“Time will tell in whose interests Georgia's new leaders will govern -- in the Americans' interests or in the interests of Georgia's people,” he added, underlining Putin’s fears that the new government in Tbilisi may be even more pro-Western than the Shevardnadze administration was.

Significantly, Prikhodko mentioned the fact that Georgia is home to some 300,000 ethnic Armenians whose cultural rights he said must be protected. A large part of them live in the economically depressed Javakheti region bordering Armenia and Turkey. The region also hosts one of the two Russian military bases still stationed in the country that has officially declared its intention to join NATO.

Many Georgians have long accused Russia of encouraging separatist sentiment in Javakheti and other regions populated by ethnic minorities. Two of them, Abkhazia and South Ossetia, broke away from Georgian rule with Russian support in the early 1990s. Another region, Ajaria, is now openly defying the authorities in Tbilisi after its pro-Russian ruler, Aslan Abashidze, condemned Shevardnadze’s ouster.

Abashidze as well as the Abkhaz and South Ossetian leaders met in Moscow last week for joint consultations initiated by the Kremlin. The move fueled speculation that the Russians are playing the ethnic card to hold the new Georgian leadership in check. Some Yerevan commentators believe that they also need Armenia’s backing for the success of the endeavor.

In a separate development, the man tipped to win the January 4 Georgian presidential election has pledged to seek closer ties with Armenia and facilitate its communication with the rest of the world. In an interview with the state-run Armenian Public Television broadcast on Sunday, Mikhail Saakashvili accused Shevardnadze of paying little attention to the “vital” Georgian-Armenian relationship.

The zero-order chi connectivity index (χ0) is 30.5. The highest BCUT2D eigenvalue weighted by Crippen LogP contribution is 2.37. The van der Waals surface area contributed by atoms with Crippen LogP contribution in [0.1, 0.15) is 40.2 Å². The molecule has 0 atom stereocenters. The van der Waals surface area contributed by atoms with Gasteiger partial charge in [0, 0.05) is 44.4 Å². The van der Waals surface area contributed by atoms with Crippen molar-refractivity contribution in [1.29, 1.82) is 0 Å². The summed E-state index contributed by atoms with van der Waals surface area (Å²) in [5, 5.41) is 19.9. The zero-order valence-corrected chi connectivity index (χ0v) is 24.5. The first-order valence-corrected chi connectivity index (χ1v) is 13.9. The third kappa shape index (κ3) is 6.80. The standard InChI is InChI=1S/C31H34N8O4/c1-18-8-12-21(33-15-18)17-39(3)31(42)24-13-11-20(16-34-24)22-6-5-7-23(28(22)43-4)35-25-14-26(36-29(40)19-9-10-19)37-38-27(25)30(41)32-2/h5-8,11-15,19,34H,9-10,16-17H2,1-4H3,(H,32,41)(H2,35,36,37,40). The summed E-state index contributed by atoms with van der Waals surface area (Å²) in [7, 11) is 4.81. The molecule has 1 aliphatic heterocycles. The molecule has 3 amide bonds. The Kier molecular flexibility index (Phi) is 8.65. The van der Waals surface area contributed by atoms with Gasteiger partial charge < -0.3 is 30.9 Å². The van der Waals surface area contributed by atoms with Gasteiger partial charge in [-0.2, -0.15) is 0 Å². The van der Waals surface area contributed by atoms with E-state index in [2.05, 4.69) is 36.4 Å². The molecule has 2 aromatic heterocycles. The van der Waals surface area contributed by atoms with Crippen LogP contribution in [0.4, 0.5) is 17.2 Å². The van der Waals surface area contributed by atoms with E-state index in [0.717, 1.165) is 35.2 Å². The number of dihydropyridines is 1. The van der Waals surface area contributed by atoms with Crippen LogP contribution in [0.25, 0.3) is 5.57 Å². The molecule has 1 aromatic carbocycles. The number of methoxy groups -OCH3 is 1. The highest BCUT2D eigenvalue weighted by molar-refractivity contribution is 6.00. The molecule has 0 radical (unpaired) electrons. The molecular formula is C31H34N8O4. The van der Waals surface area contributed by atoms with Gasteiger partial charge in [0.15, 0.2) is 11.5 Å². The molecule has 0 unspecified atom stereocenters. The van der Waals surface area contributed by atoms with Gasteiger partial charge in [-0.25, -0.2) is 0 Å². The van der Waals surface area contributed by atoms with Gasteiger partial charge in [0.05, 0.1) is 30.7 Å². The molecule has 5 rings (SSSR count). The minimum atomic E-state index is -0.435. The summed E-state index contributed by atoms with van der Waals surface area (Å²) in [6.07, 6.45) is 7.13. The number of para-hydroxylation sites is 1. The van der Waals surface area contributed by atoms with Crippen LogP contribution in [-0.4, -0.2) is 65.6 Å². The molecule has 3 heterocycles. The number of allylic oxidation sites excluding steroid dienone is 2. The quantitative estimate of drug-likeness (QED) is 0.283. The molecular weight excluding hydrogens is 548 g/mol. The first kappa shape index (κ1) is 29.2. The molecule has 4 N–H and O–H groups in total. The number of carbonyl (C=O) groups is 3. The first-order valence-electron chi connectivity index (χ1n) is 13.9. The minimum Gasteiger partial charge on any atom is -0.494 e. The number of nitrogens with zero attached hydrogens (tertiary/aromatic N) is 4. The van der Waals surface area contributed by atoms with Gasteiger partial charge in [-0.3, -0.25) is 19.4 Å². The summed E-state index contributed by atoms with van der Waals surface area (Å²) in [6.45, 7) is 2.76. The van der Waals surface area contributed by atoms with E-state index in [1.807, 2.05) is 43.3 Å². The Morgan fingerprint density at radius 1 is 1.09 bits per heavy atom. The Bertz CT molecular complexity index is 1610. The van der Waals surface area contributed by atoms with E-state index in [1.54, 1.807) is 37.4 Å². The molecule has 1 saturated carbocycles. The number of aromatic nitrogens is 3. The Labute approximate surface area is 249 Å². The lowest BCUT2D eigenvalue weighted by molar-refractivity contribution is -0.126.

“Armenia is Georgia's key strategic partner and neighbor,” Saakashvili said. “A stable and prosperous Armenia would be a guarantor of Georgia's success and prosperity.”

The 35-year-old popular lawyer, who was instrumental in the success of the “velvet revolution” in Tbilisi, acknowledged that transit fees levied by Georgia from Armenian cargos are disproportionately high and promised to cut them considerably once in office. He blasted Shevardnadze for tolerating corrupt customs officials who routinely extort kickbacks from Armenian businessmen and therefore “don’t give a damn about Georgia’s state interests.”

More than 90 percent of landlocked Armenia’s external trade is carried out via Georgia.

Saakashvili also sounded unusually receptive to the Javakheti Armenians’ concerns about the possible closure of the Russian base in the local town of Akhalkalaki -- the impoverished region’s single largest employer. He said Tbilisi should provide them with an alternative source of income before citing a 1999 international treaty that obligates Russia to close all of its military facilities on Georgian territory by 2007.

(Photolur photo)